# Learning Insertion Sort in Ruby

I have just started the MIT Introduction to Algorithms course through the material posted online. Along with the course I have also decided to learn/enhance my Ruby skills by coding the algorithms in it.

I am on the first algorithm given, which is Insertion sort, and I have the following code typed up but I am getting this error when I run it:

insertionsort.rb:5:in `>': comparison of Fixnum with nil failed (ArgumentError)

``````def  insertionsort(num)
for j in 2..num.length
key = num[j]
i = j - 1
while i > 0 and num[i] > key
num[i+1] = num[i]
i = i - 1
end
num[i+1] = key
end
puts num
end

numbers = [23,34,46,87,12,1,66]

insertionsort(numbers)
``````

I'm sure it is a fairly basic problem but I just can't grasp what it is at the moment. Any help or tips would be very much appreciated.

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You are overruning the bounds of your array. The example you were given was assuming 1-indexed arrays, but arrays in ruby are 0-indexed. The first line should be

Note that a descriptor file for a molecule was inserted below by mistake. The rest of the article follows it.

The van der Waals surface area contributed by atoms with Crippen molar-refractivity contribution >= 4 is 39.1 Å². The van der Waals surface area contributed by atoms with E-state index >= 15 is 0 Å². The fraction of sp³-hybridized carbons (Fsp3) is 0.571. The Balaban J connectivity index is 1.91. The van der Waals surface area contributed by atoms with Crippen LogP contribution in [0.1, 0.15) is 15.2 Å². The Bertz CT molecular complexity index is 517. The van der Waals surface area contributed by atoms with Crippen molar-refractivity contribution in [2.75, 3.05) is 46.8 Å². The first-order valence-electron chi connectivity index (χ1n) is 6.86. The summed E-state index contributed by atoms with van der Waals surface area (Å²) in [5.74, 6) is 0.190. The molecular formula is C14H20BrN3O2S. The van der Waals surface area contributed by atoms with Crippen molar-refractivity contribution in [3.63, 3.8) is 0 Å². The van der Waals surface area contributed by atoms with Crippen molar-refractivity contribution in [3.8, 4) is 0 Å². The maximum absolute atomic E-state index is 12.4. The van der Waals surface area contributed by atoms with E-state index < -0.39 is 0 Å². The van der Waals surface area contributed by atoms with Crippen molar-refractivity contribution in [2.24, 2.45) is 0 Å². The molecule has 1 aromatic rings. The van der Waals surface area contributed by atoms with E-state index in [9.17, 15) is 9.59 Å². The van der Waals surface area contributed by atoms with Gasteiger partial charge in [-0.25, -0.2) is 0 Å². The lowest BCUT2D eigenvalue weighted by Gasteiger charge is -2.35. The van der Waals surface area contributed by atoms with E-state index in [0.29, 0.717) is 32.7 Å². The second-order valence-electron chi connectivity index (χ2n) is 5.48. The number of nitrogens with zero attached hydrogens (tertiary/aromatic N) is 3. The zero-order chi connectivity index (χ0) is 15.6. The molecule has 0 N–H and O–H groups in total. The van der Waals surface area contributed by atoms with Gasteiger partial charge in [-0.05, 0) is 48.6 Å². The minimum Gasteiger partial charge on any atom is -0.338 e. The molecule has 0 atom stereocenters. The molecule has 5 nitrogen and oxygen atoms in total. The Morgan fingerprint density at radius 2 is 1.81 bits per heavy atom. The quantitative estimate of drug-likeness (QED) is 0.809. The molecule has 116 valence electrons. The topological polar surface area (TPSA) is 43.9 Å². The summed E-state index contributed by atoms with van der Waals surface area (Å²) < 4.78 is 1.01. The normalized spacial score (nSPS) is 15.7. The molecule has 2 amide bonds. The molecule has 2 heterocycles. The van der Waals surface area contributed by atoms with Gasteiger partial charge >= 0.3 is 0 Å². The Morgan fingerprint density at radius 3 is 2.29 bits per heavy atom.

``````for j in 1...num.length
``````
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Thanks, I just started to program this after I got done watching the lecture which use arrays starting at 1. –  Jamin Huntley Mar 9 '09 at 1:28

The other answer is correct that you are going past the end of the values in the array because it is 0-based but there are other changes you need to make to make the algorithm work:

``````for j in 1..(num.length - 1)
``````

and

``````while i >= 0 and num[i] > key
``````
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Yeah, once I realized my initial error I corrected the rest. Thank-you. –  Jamin Huntley Mar 9 '09 at 1:39
Yes, good catch. –  Ed S. Mar 9 '09 at 2:28

Answer doesn't work on num = [18, 5, 2, 6, 9, 3, 1, 4, 7]

``````for j in 1...num.length
``````

and

``````while i >= 0 and num[i] > key
``````
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Just a minor complement to the other, excellent answers:

I think it is now generally accepted that 0-origin indexing has a number of practical and empirical advantages over 1-origin indexing. Experience suggests that it just "works better" and is less error-prone.

That's why a lot of programmers number things from zero, and astonish "normal" folks.

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While this exercise is really cool, according to this excellent blog post you should probably avoid writing your own sort and rely on the built in Array::sort

http://philcrissman.com/2010/07/18/how-not-to-write-sorting-algorithms-in-ruby/

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